As the Covid-19 virus continues to spread its lethal effects across the world and at the time of writing this piece there have been nearly 10 million cases confirmed and close to half a million deaths.
Rich or poor we are all affected and just five countries account for almost 60 per cent of recorded deaths and three of them are in rich northern Europe. One thing for sure, we have yet to experience the full impact of this virus.
So, what can we expect to happen now that we are coming up for the end of eight months of the Covid-19 viral outbreak? As ever there will be winners and losers and below I’ve considered the impact on technology, property, the environment, health and entertainment and travel.
Starting with technology we have this year witnessed what some would call a revolution when it comes to our lives online. Thousands no longer work in offices as they now are more productive working from home. We are also shopping online like never before and in the UK, we now have over one third of our spending now online up from 20pc before the pandemic. Unfortunately, the pandemic will disproportionally affect the poorest in most countries with the gap between the haves and the have nots growing with increasing unemployment adding further misery.
With more people working from home, our glass towers that stand proud in cities across the world will increasingly be symbols of the past with many of them lucky to be half full. As the need to work in cities declines, those who work from home will probably consider moving out of the cities to enjoy cheaper homes in safer environments and more at one with nature.
In recent weeks, we have seen major reductions in environmental pollution due to the fall in our activity. Everyone, especially those who live in cities, really appreciates this less polluted planet and it is not only us and much of the wildlife around us are thriving on land, air, rivers and sea.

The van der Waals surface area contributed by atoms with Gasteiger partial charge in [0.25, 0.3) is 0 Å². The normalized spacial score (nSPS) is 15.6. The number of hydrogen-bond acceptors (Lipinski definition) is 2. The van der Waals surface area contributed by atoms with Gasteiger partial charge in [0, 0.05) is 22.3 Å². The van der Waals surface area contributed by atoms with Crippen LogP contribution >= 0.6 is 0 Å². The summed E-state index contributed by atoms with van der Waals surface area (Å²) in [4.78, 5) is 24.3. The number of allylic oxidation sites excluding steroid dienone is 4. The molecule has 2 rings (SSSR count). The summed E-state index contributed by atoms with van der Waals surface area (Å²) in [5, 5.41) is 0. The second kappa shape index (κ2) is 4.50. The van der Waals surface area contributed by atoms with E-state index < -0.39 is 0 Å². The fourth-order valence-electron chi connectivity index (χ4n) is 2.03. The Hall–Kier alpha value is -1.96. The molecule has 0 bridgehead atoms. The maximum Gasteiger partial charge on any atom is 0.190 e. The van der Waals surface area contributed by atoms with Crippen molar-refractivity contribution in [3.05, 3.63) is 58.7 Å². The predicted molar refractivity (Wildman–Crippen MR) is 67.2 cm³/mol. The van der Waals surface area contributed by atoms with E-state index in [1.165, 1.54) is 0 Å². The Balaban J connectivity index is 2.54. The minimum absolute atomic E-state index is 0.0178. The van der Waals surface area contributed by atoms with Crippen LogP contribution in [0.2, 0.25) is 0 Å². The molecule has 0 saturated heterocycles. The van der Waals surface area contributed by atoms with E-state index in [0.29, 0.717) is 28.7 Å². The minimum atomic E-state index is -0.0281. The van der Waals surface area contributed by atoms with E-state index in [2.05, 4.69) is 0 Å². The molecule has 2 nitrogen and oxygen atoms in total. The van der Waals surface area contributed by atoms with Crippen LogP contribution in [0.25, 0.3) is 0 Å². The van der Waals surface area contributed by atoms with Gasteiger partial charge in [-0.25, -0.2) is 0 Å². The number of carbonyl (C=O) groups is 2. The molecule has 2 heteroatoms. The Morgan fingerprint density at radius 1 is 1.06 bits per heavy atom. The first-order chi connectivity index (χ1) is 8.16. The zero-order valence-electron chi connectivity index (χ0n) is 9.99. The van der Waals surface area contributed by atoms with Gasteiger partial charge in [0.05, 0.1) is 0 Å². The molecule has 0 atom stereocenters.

Less polluting renewable electricity will flourish with big growth in wind, wave and solar power expected with further declines in demand for fossil fuels. Let’s not forget the move away from the internal combustion engine with battery powered cars becoming the preferred way of travelling by car.
Having been exposed to the full impact of a global viral pandemic, we are going to see a big change in the way our politicians act. They now know they were caught with their pants down this time and when the next global virus hits, their level of preparedness must be appropriate. They simply will not be allowed to act in the unprofessional way they have during this pandemic. I hope we will have in place professional bodies who are funded to do what is right for us all and not the fragmented approach by country we have witnessed this time around. Additionally, we are all now more aware of the risks we are taking by eating processed foods and not exercising. I believe we will all take care of ourselves much better in the future.
Finally, travel and entertainment will be different. We will have fewer planes criss-crossing the world taking us on holiday as more of us will enjoy holidays at home. Already holiday enquiries are rising for holidays at home and demand for cruise and package holidays are in decline. Also don’t forget that Zoom and others will make business travel unnecessary. I worry for live events such as concerts, theatre, sport and many cultural events in the short term. Once we get used to our new normal, we will again have the confidence to enjoy going to theatres and sports stadiums.
Our world will be different and thankfully more sustainable. One big change will be all of us learning to appreciate the value of wearing masks and proper hygiene.
Gordon is the former president and chief
executive of BMMI. He can be reached at [email protected]